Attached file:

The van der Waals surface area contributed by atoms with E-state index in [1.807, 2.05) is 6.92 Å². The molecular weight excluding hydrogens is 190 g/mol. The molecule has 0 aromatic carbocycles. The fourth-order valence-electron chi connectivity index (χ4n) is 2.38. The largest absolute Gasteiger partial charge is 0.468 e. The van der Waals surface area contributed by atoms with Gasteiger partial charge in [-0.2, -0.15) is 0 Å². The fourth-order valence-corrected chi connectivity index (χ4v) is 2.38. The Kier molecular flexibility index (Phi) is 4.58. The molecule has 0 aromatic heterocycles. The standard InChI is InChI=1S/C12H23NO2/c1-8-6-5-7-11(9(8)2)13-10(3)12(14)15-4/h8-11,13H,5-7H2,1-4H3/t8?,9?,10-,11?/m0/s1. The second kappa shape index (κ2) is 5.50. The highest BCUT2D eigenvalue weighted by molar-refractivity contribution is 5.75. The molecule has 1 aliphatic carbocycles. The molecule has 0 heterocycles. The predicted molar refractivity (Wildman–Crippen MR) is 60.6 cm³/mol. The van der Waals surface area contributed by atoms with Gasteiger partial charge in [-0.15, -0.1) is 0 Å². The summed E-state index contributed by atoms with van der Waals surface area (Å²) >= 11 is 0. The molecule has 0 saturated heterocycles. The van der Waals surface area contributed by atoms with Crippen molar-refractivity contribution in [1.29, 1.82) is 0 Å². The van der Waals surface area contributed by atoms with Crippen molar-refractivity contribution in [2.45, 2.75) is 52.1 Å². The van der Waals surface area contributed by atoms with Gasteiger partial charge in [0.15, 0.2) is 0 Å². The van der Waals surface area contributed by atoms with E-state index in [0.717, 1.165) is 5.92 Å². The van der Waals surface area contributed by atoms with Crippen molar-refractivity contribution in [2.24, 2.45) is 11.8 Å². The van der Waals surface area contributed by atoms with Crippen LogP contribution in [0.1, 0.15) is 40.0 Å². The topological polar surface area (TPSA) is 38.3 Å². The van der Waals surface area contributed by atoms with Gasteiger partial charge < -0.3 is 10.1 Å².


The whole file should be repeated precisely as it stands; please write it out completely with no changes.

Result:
The van der Waals surface area contributed by atoms with E-state index in [1.807, 2.05) is 6.92 Å². The molecular weight excluding hydrogens is 190 g/mol. The molecule has 0 aromatic carbocycles. The fourth-order valence-electron chi connectivity index (χ4n) is 2.38. The largest absolute Gasteiger partial charge is 0.468 e. The van der Waals surface area contributed by atoms with Gasteiger partial charge in [-0.2, -0.15) is 0 Å². The fourth-order valence-corrected chi connectivity index (χ4v) is 2.38. The Kier molecular flexibility index (Phi) is 4.58. The molecule has 0 aromatic heterocycles. The standard InChI is InChI=1S/C12H23NO2/c1-8-6-5-7-11(9(8)2)13-10(3)12(14)15-4/h8-11,13H,5-7H2,1-4H3/t8?,9?,10-,11?/m0/s1. The second kappa shape index (κ2) is 5.50. The highest BCUT2D eigenvalue weighted by molar-refractivity contribution is 5.75. The molecule has 1 aliphatic carbocycles. The molecule has 0 heterocycles. The predicted molar refractivity (Wildman–Crippen MR) is 60.6 cm³/mol. The van der Waals surface area contributed by atoms with Gasteiger partial charge in [-0.15, -0.1) is 0 Å². The summed E-state index contributed by atoms with van der Waals surface area (Å²) >= 11 is 0. The molecule has 0 saturated heterocycles. The van der Waals surface area contributed by atoms with Crippen molar-refractivity contribution in [1.29, 1.82) is 0 Å². The van der Waals surface area contributed by atoms with Crippen molar-refractivity contribution in [2.45, 2.75) is 52.1 Å². The van der Waals surface area contributed by atoms with Gasteiger partial charge in [0.15, 0.2) is 0 Å². The van der Waals surface area contributed by atoms with E-state index in [0.717, 1.165) is 5.92 Å². The van der Waals surface area contributed by atoms with Crippen molar-refractivity contribution in [2.24, 2.45) is 11.8 Å². The van der Waals surface area contributed by atoms with Crippen LogP contribution in [0.1, 0.15) is 40.0 Å². The topological polar surface area (TPSA) is 38.3 Å². The van der Waals surface area contributed by atoms with Gasteiger partial charge < -0.3 is 10.1 Å².